The out basket: The two requests will have to be added to previous ones for the blinking lefts, at Provost/Old Frontier and Anderson Hill Road most recently.

As before, the reason is a lack of money to add those flashing lefts to any more intersections than have them now. When money becomes available, I’m sure those places will be considered,

As for traffic moving northbound on Silverdale Way looking at a signal that stays green until they are almost there, Jeff Shea, the county’s traffic engineer, says, “We do work with the state to coordinate signals when possible, and when the coordination of the signals increases efficiency for through traffic.

“The (federal) Manual on Uniform Traffic Control Devices (MUTCD) states signals located within a half-mile of each other should be coordinated. The signal at Silverdale Way and Highway 303 is about 1.5 miles from the Silverdale Way / Ridgetop intersection. In that distance there are many variables (speed, traffic volumes, opportunities to exit the roadway between the intersections) that makes coordinating the signals difficult. In light of that, coordinating these signals would not gain the efficiencies your reader desires.”

Nice job at Bucklin & Tracyton, county, but…

The in basket: Paul Ofsthun and Murray Webb like the widening of the intersection at Bucklin Hill and Tracyton Boulevard in Silverdale, but both think it could work better. 

Paul writes, “Although I love the new intersection with it’s new right turn lane and the new flashing yellow turn lights, I wonder why they put in a green right arrow (eastbound Bucklin to southbound Tracyton) but never activated it. 

“It sure would ease congestion if they had the green arrow on when the northbound Tracyton traffic is going. To me It looks like they planned on it but never activated it.”

Murray says, “….Kudoes to those involved….traffic moves much better!  

“However, could you please use your column to educate folks what a flashing yellow arrow allows them to do?  

“I remember reading that many lights in Silverdale will eventually be using them, but indications are that many (drivers) aren’t aware they are allowed to turn after yielding.”

Andy Boeckl makes the same observation about reluctant drivers at all of the yellow flashing lefts Kitsap County is putting in.

The out basket: About the right turn arrow, Doug Bear of Kitsap County Public Works says, “Activating (it) requires special programming, additional in-shop work, and consultation with the equipment supplier.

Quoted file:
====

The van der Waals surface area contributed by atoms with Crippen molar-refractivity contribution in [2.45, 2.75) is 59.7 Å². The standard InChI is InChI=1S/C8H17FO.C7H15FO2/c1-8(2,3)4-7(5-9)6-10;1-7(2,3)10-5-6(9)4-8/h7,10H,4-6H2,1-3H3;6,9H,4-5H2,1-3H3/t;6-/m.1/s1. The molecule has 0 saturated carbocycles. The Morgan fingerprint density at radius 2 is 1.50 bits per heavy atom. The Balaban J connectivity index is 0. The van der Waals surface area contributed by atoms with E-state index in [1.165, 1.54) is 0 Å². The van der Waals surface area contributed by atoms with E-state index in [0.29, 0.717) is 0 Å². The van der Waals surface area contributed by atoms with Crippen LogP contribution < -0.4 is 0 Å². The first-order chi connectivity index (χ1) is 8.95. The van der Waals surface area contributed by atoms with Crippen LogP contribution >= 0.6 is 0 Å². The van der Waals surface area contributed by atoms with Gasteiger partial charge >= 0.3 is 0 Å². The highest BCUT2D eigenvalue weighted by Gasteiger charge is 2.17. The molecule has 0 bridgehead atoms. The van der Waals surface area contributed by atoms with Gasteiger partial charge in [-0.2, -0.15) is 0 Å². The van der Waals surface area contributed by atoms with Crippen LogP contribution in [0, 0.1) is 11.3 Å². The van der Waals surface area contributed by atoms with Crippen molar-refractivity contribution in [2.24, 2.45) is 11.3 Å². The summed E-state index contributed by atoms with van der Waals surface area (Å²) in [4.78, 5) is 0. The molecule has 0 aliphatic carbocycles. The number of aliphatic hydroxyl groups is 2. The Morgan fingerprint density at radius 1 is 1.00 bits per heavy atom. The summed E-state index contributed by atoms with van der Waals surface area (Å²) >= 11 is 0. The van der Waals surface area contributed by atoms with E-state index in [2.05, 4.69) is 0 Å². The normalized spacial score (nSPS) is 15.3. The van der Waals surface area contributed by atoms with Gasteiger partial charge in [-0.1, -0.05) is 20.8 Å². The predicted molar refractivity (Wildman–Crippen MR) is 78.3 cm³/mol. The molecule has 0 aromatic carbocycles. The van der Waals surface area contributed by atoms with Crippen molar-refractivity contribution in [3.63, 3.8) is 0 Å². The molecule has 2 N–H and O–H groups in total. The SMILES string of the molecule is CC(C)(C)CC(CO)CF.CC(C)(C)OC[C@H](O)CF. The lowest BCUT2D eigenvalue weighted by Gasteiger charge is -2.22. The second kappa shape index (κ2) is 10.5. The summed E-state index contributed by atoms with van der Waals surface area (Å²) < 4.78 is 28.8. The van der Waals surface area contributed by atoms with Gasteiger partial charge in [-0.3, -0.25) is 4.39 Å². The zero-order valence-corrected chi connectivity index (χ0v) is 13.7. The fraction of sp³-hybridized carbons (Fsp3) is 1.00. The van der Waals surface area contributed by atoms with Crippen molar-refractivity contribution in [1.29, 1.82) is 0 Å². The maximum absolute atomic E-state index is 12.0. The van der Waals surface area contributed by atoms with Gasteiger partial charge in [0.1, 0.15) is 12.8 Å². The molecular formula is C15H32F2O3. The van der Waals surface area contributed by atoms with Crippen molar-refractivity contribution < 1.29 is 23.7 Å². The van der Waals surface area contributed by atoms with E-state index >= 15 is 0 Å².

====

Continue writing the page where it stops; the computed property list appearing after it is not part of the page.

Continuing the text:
We … plan to activate the light when the process is completed.”

Those flashing yellow left turn lights are working their way north. The county debuted them in South Kitsap a year or so ago and has been retrofitting signals in Silverdale. 

So far, I think the county is the only jurisdiction in this county to use them, but a reader back in the Midwest somewhere who goes by the online name MidiMagic and follows the Road Warrior blog says the federal Manual on Uniform Traffic Control Devices underwent a major revision late last year and now dictates that flashing yellow left turn signals are  the standard at intersections where left turners are allowed to turn after yielding to oncoming traffic. I’m trying to learn more about that.

The flashing yellows consternate many drivers when they first come upon one. The lights replace the situation where left turners faced a green ball light and a sign requiring them to yield before turning. 

They mean that although oncoming through traffic has a green light, you are free to make your turn if it won’t endanger any oncoming vehicles. They usually follow a green turn arrow that comes up first, and means oncoming through traffic has a red light.

They are growing in popularity because it reduces the amount of time left turners must sit and wait, their cars idling, before turning.





Wal-Mart turn light in SK needs a green phase

The in basket: Janet Brown wrote back in early September to say the traffic signal on Bethel Avenue allowing left turns into the South Kitsap Wal-Mart leaves something to be desired. 

“It needs a green arrow,” she said. “The left turn arrow never turns green and traffic is so heavy that you are stuck there for a couple of lights. People are running the red light to be able to turn.

The Road Warrior’s wife said she’s pretty sure the light had a protected green phase last Christmas.

The out basket: This is one of the many South Kitsap signals the county revised last year to provide a flashing yellow for left turns when on-coming traffic has a green light. The flashing yellow means the same thing as the signs that used to say turning left was legal on a green ball light but only after yielding to any oncoming traffic that is close. 

But most of them provide a protected green arrow signal right after the through lights turn green, offering a short time before the yellow flashing light takes over when left turners don’t have to worry about oncoming traffic because it has a red light. 

Doug Bear of Kitsap County Public Works says, “Your observation, and (your wife’s), is correct. There was, and should be, an initial protected green phase when a vehicle is detected waiting to turn. We are working to identify and correct the problem. Thanks for the heads up!”

That was on Sept. 18, and the problem remains. “There have been a few higher priority projects emerge,” Doug said Oct. 22. “We hope to get to that this week or next. We are hoping it is something easily remedied. If not, it could be a little longer before the work is done.”